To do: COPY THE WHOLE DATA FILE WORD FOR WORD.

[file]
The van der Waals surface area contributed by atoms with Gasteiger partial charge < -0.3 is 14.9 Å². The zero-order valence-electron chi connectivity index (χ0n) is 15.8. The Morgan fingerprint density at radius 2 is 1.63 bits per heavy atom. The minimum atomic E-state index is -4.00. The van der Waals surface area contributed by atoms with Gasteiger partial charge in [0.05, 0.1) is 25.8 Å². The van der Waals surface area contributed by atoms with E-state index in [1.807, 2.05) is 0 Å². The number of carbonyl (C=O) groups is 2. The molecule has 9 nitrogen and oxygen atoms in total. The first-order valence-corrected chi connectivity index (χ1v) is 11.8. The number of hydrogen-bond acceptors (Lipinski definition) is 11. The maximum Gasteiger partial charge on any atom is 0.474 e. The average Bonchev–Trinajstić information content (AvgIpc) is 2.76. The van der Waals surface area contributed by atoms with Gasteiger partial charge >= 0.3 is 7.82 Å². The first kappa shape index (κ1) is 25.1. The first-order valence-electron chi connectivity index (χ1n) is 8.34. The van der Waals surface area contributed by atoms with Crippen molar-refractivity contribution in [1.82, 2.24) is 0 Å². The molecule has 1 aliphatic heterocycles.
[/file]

The van der Waals surface area contributed by atoms with Gasteiger partial charge < -0.3 is 14.9 Å². The zero-order valence-electron chi connectivity index (χ0n) is 15.8. The Morgan fingerprint density at radius 2 is 1.63 bits per heavy atom. The minimum atomic E-state index is -4.00. The van der Waals surface area contributed by atoms with Gasteiger partial charge in [0.05, 0.1) is 25.8 Å². The van der Waals surface area contributed by atoms with E-state index in [1.807, 2.05) is 0 Å². The number of carbonyl (C=O) groups is 2. The molecule has 9 nitrogen and oxygen atoms in total. The first-order valence-corrected chi connectivity index (χ1v) is 11.8. The number of hydrogen-bond acceptors (Lipinski definition) is 11. The maximum Gasteiger partial charge on any atom is 0.474 e. The average Bonchev–Trinajstić information content (AvgIpc) is 2.76. The van der Waals surface area contributed by atoms with Gasteiger partial charge >= 0.3 is 7.82 Å². The first kappa shape index (κ1) is 25.1. The first-order valence-electron chi connectivity index (χ1n) is 8.34. The van der Waals surface area contributed by atoms with Crippen molar-refractivity contribution in [1.82, 2.24) is 0 Å². The molecule has 1 aliphatic heterocycles.